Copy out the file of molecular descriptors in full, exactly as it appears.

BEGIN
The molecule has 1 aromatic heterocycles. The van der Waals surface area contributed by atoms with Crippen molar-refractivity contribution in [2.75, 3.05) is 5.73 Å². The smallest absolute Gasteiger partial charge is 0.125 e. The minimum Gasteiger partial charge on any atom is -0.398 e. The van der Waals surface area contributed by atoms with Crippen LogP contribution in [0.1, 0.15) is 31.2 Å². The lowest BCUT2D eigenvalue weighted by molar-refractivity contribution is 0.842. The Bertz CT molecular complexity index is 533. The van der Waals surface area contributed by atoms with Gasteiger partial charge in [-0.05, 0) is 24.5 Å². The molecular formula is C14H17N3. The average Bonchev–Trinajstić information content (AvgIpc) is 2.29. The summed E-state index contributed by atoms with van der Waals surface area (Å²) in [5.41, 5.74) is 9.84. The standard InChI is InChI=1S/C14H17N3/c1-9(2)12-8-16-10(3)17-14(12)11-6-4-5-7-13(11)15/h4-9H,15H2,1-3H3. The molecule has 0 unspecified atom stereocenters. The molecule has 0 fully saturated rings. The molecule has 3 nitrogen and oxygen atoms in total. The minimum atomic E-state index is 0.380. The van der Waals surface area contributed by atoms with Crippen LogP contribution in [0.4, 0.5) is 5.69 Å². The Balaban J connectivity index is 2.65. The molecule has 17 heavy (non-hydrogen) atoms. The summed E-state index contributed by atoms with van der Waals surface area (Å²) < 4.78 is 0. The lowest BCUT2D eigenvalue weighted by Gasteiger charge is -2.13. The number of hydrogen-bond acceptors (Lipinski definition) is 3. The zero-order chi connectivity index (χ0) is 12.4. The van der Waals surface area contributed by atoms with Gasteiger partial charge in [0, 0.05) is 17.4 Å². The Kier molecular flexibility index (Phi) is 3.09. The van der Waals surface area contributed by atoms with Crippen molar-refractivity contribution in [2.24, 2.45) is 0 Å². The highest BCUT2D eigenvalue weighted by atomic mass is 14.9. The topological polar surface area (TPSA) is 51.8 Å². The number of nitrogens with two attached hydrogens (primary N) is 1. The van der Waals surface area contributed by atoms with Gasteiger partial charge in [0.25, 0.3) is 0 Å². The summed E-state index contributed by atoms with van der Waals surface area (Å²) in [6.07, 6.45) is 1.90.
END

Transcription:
The molecule has 1 aromatic heterocycles. The van der Waals surface area contributed by atoms with Crippen molar-refractivity contribution in [2.75, 3.05) is 5.73 Å². The smallest absolute Gasteiger partial charge is 0.125 e. The minimum Gasteiger partial charge on any atom is -0.398 e. The van der Waals surface area contributed by atoms with Crippen LogP contribution in [0.1, 0.15) is 31.2 Å². The lowest BCUT2D eigenvalue weighted by molar-refractivity contribution is 0.842. The Bertz CT molecular complexity index is 533. The van der Waals surface area contributed by atoms with Gasteiger partial charge in [-0.05, 0) is 24.5 Å². The molecular formula is C14H17N3. The average Bonchev–Trinajstić information content (AvgIpc) is 2.29. The summed E-state index contributed by atoms with van der Waals surface area (Å²) in [5.41, 5.74) is 9.84. The standard InChI is InChI=1S/C14H17N3/c1-9(2)12-8-16-10(3)17-14(12)11-6-4-5-7-13(11)15/h4-9H,15H2,1-3H3. The molecule has 0 unspecified atom stereocenters. The molecule has 0 fully saturated rings. The molecule has 3 nitrogen and oxygen atoms in total. The minimum atomic E-state index is 0.380. The van der Waals surface area contributed by atoms with Crippen LogP contribution in [0.4, 0.5) is 5.69 Å². The Balaban J connectivity index is 2.65. The molecule has 17 heavy (non-hydrogen) atoms. The summed E-state index contributed by atoms with van der Waals surface area (Å²) < 4.78 is 0. The lowest BCUT2D eigenvalue weighted by Gasteiger charge is -2.13. The number of hydrogen-bond acceptors (Lipinski definition) is 3. The zero-order chi connectivity index (χ0) is 12.4. The van der Waals surface area contributed by atoms with Gasteiger partial charge in [0, 0.05) is 17.4 Å². The Kier molecular flexibility index (Phi) is 3.09. The van der Waals surface area contributed by atoms with Crippen molar-refractivity contribution in [2.24, 2.45) is 0 Å². The highest BCUT2D eigenvalue weighted by atomic mass is 14.9. The topological polar surface area (TPSA) is 51.8 Å². The number of nitrogens with two attached hydrogens (primary N) is 1. The van der Waals surface area contributed by atoms with Gasteiger partial charge in [0.25, 0.3) is 0 Å². The summed E-state index contributed by atoms with van der Waals surface area (Å²) in [6.07, 6.45) is 1.90.